Lecture 2
The Basics of Supply and Demand
Supply and Demand
The Supply Curve
Q_S=Q_S(P)
Higher Price → Larger Quantity (upward)
Lower Production costs → Larger Quantity (that is the right shift of the curve)
The Demand Curve
Q_D=Q_D(P)
 substitutes
 complements
Higher Price → Smaller Quantity (downward)
High income → Larger Quantity (that is the right shift of the curve)
The Market Mechanism
 equilibrium (or market clearing) price: Price that equates the quantity supplied to the quantity demanded.(
P_0
)  market mechanism: Tendency in a free market for price to change until the market clears.
 surplus Situation: in which the quantity supplied exceeds the quantity demanded.
 shortage Situation: in which the quantity demanded exceeds the quantity supplied.
This assumption makes sense only if a market is at least roughly competitive. Both sellers and buyers should have little market power (little ability individually to affect the market price)
Changes in Market Equilibrium
Elasticities of Supply and Demand
elasticity: Percentage change in one variable resulting from a 1percent increase in another.
 elastic: the change is great (
<1
)  inelastic: the change is minor (
>1
)
E_p=\dfrac{\%\Delta Q}{\%\Delta P} = \dfrac{\frac{\Delta Q}{Q}}{\frac{\Delta P}{P}}=\dfrac{P}{Q}\dfrac{\Delta Q}{\Delta P}
Talking about larger or smaller, we always talk about the absolute value.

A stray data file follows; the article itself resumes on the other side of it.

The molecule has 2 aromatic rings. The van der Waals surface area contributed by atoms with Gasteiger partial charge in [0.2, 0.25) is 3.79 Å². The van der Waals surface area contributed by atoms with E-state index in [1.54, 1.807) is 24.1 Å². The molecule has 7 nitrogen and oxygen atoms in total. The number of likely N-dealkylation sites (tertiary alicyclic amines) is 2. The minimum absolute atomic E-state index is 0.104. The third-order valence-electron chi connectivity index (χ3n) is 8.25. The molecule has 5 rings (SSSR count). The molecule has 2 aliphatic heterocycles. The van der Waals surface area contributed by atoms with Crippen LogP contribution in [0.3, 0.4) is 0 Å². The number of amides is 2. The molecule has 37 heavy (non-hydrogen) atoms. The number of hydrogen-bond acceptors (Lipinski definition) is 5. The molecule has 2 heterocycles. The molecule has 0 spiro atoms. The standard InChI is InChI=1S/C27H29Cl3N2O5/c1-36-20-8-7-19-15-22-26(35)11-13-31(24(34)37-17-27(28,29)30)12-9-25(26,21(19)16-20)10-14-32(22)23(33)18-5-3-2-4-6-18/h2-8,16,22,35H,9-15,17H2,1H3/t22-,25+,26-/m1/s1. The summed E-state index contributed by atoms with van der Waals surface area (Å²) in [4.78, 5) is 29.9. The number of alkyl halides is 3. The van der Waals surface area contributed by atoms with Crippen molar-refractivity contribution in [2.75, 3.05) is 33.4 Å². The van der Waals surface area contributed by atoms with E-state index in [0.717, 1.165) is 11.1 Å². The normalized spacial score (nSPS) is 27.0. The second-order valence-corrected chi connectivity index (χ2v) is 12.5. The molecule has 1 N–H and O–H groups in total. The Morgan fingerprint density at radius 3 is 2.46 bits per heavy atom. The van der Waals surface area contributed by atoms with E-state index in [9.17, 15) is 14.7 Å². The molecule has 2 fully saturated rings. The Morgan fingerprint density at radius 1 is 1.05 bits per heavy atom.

Horizontal Demand Curve
Infinite elasticity 
Vertiacal Demand Curve
zero elasticity (inelastic)
income elasticity of demand
crossprice elasticity of demand
ShortRun versus LongRun Elasticities
Not by a calendar length. The distinctions here are vague.
Short run: fixed cost
Long run: no fixed cost
Demand
Demand  Price elasticities
 For necessities:
In the short run, necessities have smaller price elasticity of demand;
In the long run, necessities have larger price elasticity of demand.  For durables:
In the short run, durables have larger price elasticity of demand;
In the long run, durables have smaller price elasticity of demand;
Gasoline belongs to necessities, and automobiles are durables.
Supply
Secondary supply is therefore less elastic in the long run than in the short run.
Understanding and Predicting the Effects of Changing Market Conditions
A mathematical problem that is really a piece of cake.
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